Perfume Reviews

Reviews by ralmeida

Total Reviews: 5

1881 pour Homme by Cerruti

Given the scent pyramid and most of the reviews, I was very excited to try this.

Unfortunately, all I get is floral notes, mostly the ylang ylang, and a little sandalwood in the finish. It's a pretty masculine floral, not very sweet, so for that it gets a neutral. Average longevity.
20th February, 2012

L'Eau d'Issey pour Homme by Issey Miyake

There's not much to add to these ratings - they cover pretty much everything very well.

However, many folks have indicated that they don't like the opening of Issey pour Homme; either that it's synthetic, too citric, or something else.

People who don't like the opening but like the heart and base of Issey might consider the limited edition wood version. It strips out almost all of the citrus in the opening and doubles down on the lotus, water, and wood elements.

It reminds me of some water gardens I visited in Suzhou, China. I get deep, still, but fresh water teeming with plant life. The wood version projects and lasts, and smells more mature and more expensive than the standard version.
24th January, 2012

Douro Eau de Portugal / Lords by Penhaligon's

For me, Douro opens with a spectacularly realistic invoaction of lemon candy. This lemon candy is balanced with an aromatic spine that cuts the sweetness and gives the candy an airy, cool, refreshing (eucalyptus or mentholated, not minty) counterpoint that smells very natural. If this opening were a real candy, I would eat it by the crate.

This accord of lemon and airy aromatics persist throughout the wearing, but get filtered through the heart and base notes.

As others have noted, the heart is floral. That said, this floral heart is a complement to the top accord, and develops in a rather linear fashion. At its best, I get an amazing heart of sweet, spicy, floral honey that is deep and complex, but unfortunately rather fleeting. While it lasts, this is an intoxicating scent.

When that fades, I am left with a sweet lemon drydown with only hints of the aromatics.

Douro is masterfully blended - it's notes are SO realistic, never clash, and are balanced so perfectly in the top and heart. That said, its longevity is average at best and sillage is quite low. Ultimately, I don't often want to smell like lemon candy, fine as it is. These two factors almost resulted in a neutral rating.

I would prefer this as a shower gel, scented candle, or home fragrance. I think many women could wear and enjoy this very much.
20th January, 2012
Advertisement — Reviews continue below

Bois Blonds by Atelier Cologne

I purchased a decant of this from The Perfumed Court and loved it so much I purchased a full bottle. Within a week, I found myself asking again and again why I'd bothered.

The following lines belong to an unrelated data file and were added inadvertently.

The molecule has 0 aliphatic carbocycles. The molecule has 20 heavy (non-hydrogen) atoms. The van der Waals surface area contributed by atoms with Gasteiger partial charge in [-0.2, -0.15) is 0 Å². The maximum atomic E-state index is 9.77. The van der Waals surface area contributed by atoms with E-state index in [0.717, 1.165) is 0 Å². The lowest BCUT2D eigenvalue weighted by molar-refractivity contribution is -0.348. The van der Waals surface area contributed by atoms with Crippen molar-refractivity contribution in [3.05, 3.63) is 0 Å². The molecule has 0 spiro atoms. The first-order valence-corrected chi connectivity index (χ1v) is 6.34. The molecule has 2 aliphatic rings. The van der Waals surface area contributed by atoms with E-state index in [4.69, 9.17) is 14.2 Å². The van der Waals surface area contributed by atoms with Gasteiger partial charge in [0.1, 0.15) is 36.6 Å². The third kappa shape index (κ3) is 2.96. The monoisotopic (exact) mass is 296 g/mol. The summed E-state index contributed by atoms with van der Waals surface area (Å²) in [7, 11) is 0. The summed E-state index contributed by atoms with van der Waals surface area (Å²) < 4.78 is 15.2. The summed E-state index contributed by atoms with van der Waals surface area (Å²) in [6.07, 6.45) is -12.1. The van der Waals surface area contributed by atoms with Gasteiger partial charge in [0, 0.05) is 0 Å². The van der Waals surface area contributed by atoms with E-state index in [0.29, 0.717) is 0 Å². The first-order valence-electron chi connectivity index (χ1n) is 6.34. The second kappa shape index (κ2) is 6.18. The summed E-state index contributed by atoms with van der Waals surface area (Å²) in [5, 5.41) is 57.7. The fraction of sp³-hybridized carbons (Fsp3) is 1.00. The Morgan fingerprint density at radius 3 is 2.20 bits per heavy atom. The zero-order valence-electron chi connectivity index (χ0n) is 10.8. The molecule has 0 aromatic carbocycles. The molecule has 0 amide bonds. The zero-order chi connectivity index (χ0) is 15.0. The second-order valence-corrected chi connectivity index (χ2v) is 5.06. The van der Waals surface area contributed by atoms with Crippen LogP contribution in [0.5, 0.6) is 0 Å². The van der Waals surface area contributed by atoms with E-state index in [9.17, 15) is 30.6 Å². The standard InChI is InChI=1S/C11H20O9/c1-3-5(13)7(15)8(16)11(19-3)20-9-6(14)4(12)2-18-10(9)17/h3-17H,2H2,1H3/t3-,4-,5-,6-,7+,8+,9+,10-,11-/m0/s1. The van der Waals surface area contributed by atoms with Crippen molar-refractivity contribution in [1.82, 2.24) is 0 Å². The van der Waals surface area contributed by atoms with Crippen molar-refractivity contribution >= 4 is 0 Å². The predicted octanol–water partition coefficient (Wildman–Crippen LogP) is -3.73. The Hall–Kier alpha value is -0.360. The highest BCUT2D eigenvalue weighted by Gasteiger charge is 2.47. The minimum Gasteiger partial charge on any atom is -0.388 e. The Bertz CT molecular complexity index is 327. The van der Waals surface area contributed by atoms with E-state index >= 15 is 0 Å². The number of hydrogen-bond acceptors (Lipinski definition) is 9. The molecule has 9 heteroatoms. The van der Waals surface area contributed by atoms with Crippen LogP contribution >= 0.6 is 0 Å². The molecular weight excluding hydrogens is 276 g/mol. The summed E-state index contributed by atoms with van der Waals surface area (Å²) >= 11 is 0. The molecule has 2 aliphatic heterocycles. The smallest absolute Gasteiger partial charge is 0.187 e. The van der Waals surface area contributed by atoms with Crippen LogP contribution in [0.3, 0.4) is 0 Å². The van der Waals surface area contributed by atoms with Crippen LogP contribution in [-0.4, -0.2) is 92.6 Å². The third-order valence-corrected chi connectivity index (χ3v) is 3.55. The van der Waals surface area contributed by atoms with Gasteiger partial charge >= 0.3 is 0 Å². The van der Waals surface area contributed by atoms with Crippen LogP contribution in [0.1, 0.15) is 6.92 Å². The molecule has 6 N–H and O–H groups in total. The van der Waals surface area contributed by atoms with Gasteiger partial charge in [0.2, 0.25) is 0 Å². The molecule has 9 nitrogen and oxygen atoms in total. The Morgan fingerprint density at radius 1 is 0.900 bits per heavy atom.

Bois Blonds opens with a rather soft orange flower (bergamot?) scent that is pleasant enough, but a little powdery and quite muted. There are undercurrents of a soft, but not soapy, sandalwood. Sillage is nonexistent, and the scent wears very close to the skin. Within two hours, the scent is gone.

Recently, I found my decant in the office and decided to give it a whirl before a meeting. I put one spray on my wrists and touched it to my neck, and I was in love all over again.

From the decant, I get a very noticeable neroli right away, and it's heavenly - fresh and strong. The pink pepper blends perfectly with the neroli to give me what I interpret as a really spring-like spicy green take on neroli. I can imagine a grove of bitter orange trees in the first flush of spring growth, and it's really pleasant.

This lasts about an hour or so, then dries down to muted woods with hints of vetiver.
28th October, 2011 (last edited: 29th October, 2011)

L'Air du Desert Marocain by Tauer

This is a rich, evocative, powerful scent.

It opens with a huge blast of coriander and other spices, undercut by a light astringent note that prevents the spices from becoming cloying and overwhelming. Soon, the spice notes subside and are replaced by a heady, powerful incense that makes up the heart of this perfume.

My upbringing was Catholic, so these heart notes conjure up images of church far more than they do the Moroccan desert. That said, this is not the rarefied air of the cathedral. Rather, it is redolent of the incense of the Eastern church - close, solemn, and mysterious. To me, these notes never become acrid or smoky; the incense remains clean and pure.

The heart slowly fades, replaced gradually by a clear cedar note that blends in a warm, lightly sweet, ambery undertone as this scent reaches its base.

On me, L'Air du Desert Marocain projects moderately, retains excellent sillage for several hours, and remains as a very noticeable skin scent for over 10 hours.
16th October, 2011 (last edited: 29th October, 2011)